Reporters Without Borders voice its regret today at the news that the body of Saúl Martínez Ortega, a journalist who was kidnapped on 16 April in Agua Prieta in the northwestern state of Sonora, was found yesterday about three hours’ drive away in the neighbouring state of Chihuahua. Forensic experts think he was killed within a few hours of his abduction by a heavily-armed group.
The press freedom organisation said it offered its condolences to Martínez’s family and colleagues. Mexico continues to be the western hemisphere’s deadliest country for journalists, with two dead and one missing since the start of the year.
Aged 36, Martínez worked for the magazine Interdiario and the Diario de Agua Prieta daily newspaper. He had of late been investigating the abduction and murder of one of his sources, a former Agua Prieta municipal policeman, which occurred a month before his own abduction.
17.04 - Editor abducted by heavily armed group in Sonora is second Mexican journalist to disappear this year
Reporters Without Borders today called for a rapid response from the federal authorities to last night’s abduction of Saúl Martínez Ortega, of the Diario de Agua Prieta Sonora newspaper, in Agua Prieta, in the northwestern state of Sonora. He is the second newspaper journalist to disappear in suspicious circumstances in Mexico this year, following Tabasco Hoy reporter Rodolfo Rincón Taracena in the southeastern state of Tabasco in January.
“An anti-drug offensive by the federal authorities is triggering violent reprisals from the traffickers,” Reporters Without Borders said. “Journalists are more exposed than ever to this kind of violence and we fear a sharp decline in press freedom in certain states. The fight against organised crime must be accompanied by a fight against the impunity enjoyed by those responsible for violence against the press. It is up to the federal authorities to carry out investigations, including investigations into the state and municipal governments.”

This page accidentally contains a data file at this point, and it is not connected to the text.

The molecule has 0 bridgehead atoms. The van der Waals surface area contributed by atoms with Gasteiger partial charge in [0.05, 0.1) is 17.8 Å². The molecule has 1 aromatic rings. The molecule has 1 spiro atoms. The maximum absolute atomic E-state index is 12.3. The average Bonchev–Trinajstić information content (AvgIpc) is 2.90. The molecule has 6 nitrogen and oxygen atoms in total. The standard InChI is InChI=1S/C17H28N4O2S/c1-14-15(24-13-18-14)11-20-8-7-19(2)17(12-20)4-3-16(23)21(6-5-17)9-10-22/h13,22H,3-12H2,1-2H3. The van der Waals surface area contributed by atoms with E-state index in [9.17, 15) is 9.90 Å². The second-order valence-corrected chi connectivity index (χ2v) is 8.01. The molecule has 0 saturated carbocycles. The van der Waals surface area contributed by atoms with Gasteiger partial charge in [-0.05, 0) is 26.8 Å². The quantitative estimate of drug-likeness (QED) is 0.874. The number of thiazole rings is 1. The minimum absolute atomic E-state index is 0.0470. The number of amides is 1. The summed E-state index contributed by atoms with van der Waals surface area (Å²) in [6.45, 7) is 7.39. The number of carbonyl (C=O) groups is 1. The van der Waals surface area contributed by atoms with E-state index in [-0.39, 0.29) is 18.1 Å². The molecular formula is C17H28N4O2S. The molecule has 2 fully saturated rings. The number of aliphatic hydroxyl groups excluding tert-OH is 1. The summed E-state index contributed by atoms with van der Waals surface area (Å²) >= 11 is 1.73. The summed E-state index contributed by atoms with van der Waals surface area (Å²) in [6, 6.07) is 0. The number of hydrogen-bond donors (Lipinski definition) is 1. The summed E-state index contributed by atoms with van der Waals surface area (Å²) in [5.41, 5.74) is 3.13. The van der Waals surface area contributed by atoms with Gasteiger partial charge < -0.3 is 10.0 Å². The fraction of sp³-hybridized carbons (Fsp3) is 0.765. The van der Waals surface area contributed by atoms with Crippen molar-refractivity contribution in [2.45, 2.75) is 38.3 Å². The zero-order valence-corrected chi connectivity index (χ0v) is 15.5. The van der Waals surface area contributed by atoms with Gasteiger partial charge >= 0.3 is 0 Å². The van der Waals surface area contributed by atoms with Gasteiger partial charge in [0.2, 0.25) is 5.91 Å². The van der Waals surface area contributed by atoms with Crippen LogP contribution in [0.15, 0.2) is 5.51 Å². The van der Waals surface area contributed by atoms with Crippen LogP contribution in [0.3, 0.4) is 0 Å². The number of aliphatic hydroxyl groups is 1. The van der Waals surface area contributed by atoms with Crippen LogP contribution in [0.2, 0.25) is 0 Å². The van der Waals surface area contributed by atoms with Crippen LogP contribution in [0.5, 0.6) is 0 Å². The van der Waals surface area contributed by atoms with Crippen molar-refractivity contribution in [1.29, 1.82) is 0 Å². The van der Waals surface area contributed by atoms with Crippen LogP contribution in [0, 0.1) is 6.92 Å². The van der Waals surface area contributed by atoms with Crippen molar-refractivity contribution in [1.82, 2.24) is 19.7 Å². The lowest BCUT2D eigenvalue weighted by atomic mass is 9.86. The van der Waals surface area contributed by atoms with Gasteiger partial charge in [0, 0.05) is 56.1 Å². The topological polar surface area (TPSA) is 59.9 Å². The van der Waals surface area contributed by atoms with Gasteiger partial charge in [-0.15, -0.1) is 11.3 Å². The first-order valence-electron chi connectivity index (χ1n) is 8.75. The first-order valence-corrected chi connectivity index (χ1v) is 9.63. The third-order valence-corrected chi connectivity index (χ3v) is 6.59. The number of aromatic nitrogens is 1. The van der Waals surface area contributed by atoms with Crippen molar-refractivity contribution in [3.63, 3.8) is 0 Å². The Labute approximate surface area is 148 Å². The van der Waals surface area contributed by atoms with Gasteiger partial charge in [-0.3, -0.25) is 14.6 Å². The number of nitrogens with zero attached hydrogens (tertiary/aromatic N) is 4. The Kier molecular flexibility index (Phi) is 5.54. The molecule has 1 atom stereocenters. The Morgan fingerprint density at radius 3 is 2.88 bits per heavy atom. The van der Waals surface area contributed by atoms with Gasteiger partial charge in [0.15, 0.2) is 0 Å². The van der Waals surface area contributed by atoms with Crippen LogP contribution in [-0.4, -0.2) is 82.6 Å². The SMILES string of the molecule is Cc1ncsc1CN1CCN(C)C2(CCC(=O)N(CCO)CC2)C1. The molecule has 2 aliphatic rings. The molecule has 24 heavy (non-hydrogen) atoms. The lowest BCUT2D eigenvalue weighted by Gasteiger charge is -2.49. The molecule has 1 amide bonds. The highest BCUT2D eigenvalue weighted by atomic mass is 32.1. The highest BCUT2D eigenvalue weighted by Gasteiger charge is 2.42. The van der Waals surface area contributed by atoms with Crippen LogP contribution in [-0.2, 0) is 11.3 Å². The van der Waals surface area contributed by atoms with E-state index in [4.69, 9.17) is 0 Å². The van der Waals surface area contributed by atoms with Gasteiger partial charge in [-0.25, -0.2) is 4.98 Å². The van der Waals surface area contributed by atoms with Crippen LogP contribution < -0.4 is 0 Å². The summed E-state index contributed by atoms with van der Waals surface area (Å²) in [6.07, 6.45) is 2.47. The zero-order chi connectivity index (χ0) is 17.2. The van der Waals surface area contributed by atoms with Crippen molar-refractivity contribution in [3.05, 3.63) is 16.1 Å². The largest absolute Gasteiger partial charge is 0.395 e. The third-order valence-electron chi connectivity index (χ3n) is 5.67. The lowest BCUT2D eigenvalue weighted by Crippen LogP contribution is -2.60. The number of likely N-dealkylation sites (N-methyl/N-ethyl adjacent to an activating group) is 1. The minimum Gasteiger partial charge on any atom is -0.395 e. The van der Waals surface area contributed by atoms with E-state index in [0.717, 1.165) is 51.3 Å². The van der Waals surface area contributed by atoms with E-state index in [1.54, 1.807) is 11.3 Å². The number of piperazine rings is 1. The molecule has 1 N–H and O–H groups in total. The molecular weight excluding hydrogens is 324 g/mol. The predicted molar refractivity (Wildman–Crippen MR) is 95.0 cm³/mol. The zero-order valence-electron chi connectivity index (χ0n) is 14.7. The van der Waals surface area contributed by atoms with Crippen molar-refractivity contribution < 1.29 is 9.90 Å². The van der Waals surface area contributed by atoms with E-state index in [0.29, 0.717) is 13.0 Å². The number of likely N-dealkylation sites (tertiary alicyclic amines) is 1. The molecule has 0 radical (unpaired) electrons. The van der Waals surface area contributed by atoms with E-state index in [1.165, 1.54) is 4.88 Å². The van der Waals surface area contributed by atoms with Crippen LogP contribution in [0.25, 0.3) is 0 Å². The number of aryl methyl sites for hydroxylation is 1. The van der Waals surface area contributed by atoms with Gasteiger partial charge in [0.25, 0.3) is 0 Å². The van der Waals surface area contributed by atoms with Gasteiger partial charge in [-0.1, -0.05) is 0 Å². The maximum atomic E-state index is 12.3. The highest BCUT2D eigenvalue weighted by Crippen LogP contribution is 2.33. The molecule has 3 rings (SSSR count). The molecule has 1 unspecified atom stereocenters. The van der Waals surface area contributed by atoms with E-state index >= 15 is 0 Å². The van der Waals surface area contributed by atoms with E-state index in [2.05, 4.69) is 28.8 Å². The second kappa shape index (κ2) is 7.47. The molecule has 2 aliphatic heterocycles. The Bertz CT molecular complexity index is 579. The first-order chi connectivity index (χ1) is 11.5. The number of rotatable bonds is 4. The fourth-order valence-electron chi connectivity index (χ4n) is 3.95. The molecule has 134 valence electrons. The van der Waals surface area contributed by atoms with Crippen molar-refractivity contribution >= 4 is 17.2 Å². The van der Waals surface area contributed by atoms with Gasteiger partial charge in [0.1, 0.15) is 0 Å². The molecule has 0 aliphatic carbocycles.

A group of men armed with large-calibre guns kidnapped Martínez outside the municipal security office in Agua Prieta. The local press said he initially tried to escape in his own car but was overtaken by two pickups. Several bullets were later found in his abandoned car.
Martínez had been in close touch with Luis Ángel Borboa Canchola, a former Agua Prieta municipal police officer who was abducted in similar circumstances on 13 March. Investigators have not yet established a motive for Martínez’s abduction but they do not rule out the possibility that it was the work of a crime organisation.
His abduction comes 10 days after the murder of Televisa correspondent Amado Ramírez in the southern city of Acapulco. Both cases have come at a time of major operations against drug trafficking. On the day of Martínez’s abduction, the federal authorities arrested 100 policemen suspected of corruption and working with organised crime. Similar allegations have been made against aides of the governor of Sonora.